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Depression to Dysthymia

When you hear people talk about depression or being depressed, usually they are referring to major depressive disorder. You don’t hear a lot about dysthymia, which is a mild form of depression that persists for a period of two years in adults.

This post will help you identify some of the differences between depression and dysthymia. To be sure, both are real and both are treatable. Left untreated both of these mood disorders can greatly decrease the quality and quantity of a person’s life.

1. DepressionThe symptoms of depression include:

A. Hopelessness
B. Loss of appetite
C. Excessive crying
D. Social isolation

The symptoms of depression are more severe than dysthymia because depression tends to be more sever in general. Those who suffer from depression know how severe the symptoms are. Typically, those who suffer from depression absolutely know they have depression.

Typically, depression is more prevalent in young adults, middle aged adults, and elderly people. Depression can be triggered through an immense range of events and biological factors. If someone has family members who have a history of depression, it is more likely that person will develop depression later in life.

2. DysthymiaThe symptoms of dysthymia include:

A. Low self-esteem
B. Fatigue
C. Low mood
D. Sad mood

While these symptoms don’t seem extreme, overtime dysthymia can lead to a more serious condition or even a different mood disorder. People who have dysthymia tend to be adolescents or young adults who experienced a major trauma, like loss of a parent.

Often, those who have dysthymia won’t recognize they have dysthymia but those around them might recognize it. Typically, those with dysthymia will be described as having a “sad personality” and they will have a hard time expressing happiness even in joyful situations.

There are three main treatments for depression and dysthymia:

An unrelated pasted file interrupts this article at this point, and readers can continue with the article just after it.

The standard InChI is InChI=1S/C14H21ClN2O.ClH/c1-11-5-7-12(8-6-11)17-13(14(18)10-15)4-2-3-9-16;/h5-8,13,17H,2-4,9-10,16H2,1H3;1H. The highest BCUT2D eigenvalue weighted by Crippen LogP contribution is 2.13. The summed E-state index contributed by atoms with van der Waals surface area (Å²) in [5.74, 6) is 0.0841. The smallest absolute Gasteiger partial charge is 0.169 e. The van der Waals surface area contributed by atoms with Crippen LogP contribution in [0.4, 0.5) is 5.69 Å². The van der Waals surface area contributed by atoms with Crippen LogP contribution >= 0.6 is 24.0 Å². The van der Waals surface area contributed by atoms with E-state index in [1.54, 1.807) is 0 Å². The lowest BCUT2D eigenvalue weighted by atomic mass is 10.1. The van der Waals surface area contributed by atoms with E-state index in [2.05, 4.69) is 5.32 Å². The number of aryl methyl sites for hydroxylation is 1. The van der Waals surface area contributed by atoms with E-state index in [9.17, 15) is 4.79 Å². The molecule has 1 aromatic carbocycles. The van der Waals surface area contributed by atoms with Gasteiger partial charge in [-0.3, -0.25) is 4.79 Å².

A. Psychotherapy

If you believe that you or someone you know is dysthymic, you could refer them to a psychotherapist. This is an effective mode of treatment with well measured outcomes. Patients tend to see a difference after coming to treatment, and psychotherapy is one of the best ways to prevent dysthymia from developing into something bigger.

B. Self-help

There are some people who have found self-help methods to be effective, however psychotherapy is the preferred method of treatment. Self-help treatment options include; hobbies, healthier relationships, diet, exercise, sleep, and community support groups. These can be effective and are frequently utilized.

C. Medication

A tertiary route for treatment is medication. Of course, medication is highly discussed and debated in many circles, but for some this can be the best option. This option does involve seeing a psychiatrist and getting a prescription. Some big complaints of the medication route include the symptoms of medication, lack of sleep, lack of appetite, excessive tiredness, etc.


Dysthymia and Depression are serious conditions that require treatment and healing. There are many options available for those who suffer from these conditions, but waiting cannot be an option.

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